DHCP client moving between networks

Tim Gavin livewire98801 at gmail.com
Wed Sep 30 22:44:19 UTC 2009

I'm keeping the 172 network on the vlan it was originally on.  I'm
essentially moving large numbers of hosts to another interface on the
router, and therefore the DHCP server.

Everything works after I let the leases expire on the new interface,
as when they sent the DHCPDISCOVER, they hit the new interface.  It
was only when the server got the DHCPREQUEST for the old address that
they got 172s.

On Wed, Sep 30, 2009 at 15:40, Shawn Holland <sholland at sandara.ca> wrote:
> On Wed, 2009-09-30 at 14:57 -0700, Tim Gavin wrote:
>> I have a DHCP server (on Debian) that handles several VLANs.  I am
>> also in the middle of rebuilding the physical and logical network.
>> Occasionally, this means moving large numbers of hosts between vlans.
>> A few weeks ago, I moved about 150 users to a new VLAN on my network
>> in a midnight maintenance window.  When I did, something unexpected
>> happened. . . I changed from a private NAT (172.16.x.x) to public IPs
>> (216.x.x.x).
> So did you remove the 172.16.x.x pool completely?
>> Beforehand, I had set my main DHCP pool to one hour leases
> This main pool.. is it the new 216.x.x.x pool?
>> (there were
>> roughly 2000 users on it originally).  When I did this, all of the
>> clients sent DHCPREQUESTs for their 172. addresses,
> Thats expected.
>>  and I expected the
>> server to respond with a "wrong network" or some other error
>> condition, and issue them a new lease.
> If the server is authoritative, and it doesn't know about the lease they
> are asking it should send a DHCPNACK
>> Instead, they sent a "DHCPACK"
>> and the client kept their lease.
> The server would only ACK if the lease they requested was still valid.
>> Obviously, the clients couldn't get
>> out, since their network and gateway were invalid.
>> At the time, I just killed that VLAN interface on the server, and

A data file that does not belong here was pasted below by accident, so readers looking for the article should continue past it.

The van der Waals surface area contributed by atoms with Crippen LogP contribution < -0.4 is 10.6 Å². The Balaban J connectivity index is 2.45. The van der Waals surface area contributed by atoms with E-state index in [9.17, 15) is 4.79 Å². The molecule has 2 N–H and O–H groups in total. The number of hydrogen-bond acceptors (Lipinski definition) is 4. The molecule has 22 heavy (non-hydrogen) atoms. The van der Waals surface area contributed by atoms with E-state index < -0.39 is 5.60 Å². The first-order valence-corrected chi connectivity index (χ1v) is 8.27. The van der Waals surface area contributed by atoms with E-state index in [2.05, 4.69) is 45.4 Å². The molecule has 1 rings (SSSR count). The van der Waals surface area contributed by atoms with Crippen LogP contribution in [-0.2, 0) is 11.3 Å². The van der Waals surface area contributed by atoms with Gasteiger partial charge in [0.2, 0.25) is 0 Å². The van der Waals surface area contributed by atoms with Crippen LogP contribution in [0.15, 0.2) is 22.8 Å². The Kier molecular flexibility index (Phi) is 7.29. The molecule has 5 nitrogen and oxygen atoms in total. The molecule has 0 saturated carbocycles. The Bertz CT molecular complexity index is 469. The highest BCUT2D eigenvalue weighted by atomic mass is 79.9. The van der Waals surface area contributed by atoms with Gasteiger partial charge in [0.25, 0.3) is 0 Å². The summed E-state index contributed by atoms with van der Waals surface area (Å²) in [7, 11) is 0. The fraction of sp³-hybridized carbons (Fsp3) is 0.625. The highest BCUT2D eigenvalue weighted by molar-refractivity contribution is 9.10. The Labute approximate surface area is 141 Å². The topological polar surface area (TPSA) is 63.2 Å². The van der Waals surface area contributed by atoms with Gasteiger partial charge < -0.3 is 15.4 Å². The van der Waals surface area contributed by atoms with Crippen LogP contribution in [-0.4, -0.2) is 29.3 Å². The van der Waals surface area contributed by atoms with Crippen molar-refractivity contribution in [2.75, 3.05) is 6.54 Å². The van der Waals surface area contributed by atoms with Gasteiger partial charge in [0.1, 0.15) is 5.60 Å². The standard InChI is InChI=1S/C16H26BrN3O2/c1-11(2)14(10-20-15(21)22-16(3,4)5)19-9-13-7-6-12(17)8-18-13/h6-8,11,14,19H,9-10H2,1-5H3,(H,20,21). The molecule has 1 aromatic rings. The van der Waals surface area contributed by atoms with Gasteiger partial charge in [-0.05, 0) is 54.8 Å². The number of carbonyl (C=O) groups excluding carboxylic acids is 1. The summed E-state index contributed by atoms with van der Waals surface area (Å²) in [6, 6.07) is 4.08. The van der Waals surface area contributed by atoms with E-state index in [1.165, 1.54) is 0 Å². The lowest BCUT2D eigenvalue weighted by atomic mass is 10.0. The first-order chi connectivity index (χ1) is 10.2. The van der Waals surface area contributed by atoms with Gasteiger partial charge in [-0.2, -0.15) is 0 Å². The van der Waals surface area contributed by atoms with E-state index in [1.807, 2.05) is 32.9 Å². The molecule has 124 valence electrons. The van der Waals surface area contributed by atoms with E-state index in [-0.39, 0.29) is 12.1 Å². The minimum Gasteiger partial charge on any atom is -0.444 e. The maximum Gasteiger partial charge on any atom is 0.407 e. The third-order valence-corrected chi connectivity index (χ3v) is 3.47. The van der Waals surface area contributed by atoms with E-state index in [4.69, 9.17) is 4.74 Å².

>> waited for the lease timeout, and reconnected it.  Then the users all
>> got new leases.
> It is possible that the leases file still contained their valid lease
> because it hadn't expired based on what was created originally with the
> old lease time.
>> I'm going to be doing this again in the future, and will probably be
>> doing it with larger numbers of users that will not accept the
>> downtime waiting for everyone else's leases to expire.  Can someone
>> tell me what I'm doing wrong, or how to work around this?  Most of my
>> clients are using Windows clients, but a lot of them are using
>> residential routers or computers with other OSs, so there is no client
>> consistency.  Since I'm at an ISP, I can't mandate a change client
>> side.
> I would make sure that the leases file was updated to expire their
> leases.
>> I KNOW I've seen an answer to this somewhere. . . something about a
>> guy using his laptop on multiple floors of a building or something,
>> but I can't find it anywhere now (wish I had read it then, was looking
>> for something else :-/ ), so a link to info would be fine :-D
>> Thanks,
>> Tim
> It would be very helpful to post your dhcpd.conf file before and after
> the change. I'm just making an educated guess as to what teh problem is
> without seeing the conf.
> --
> Regards,
> Shawn Holland
> Sandara Technologies Ltd.
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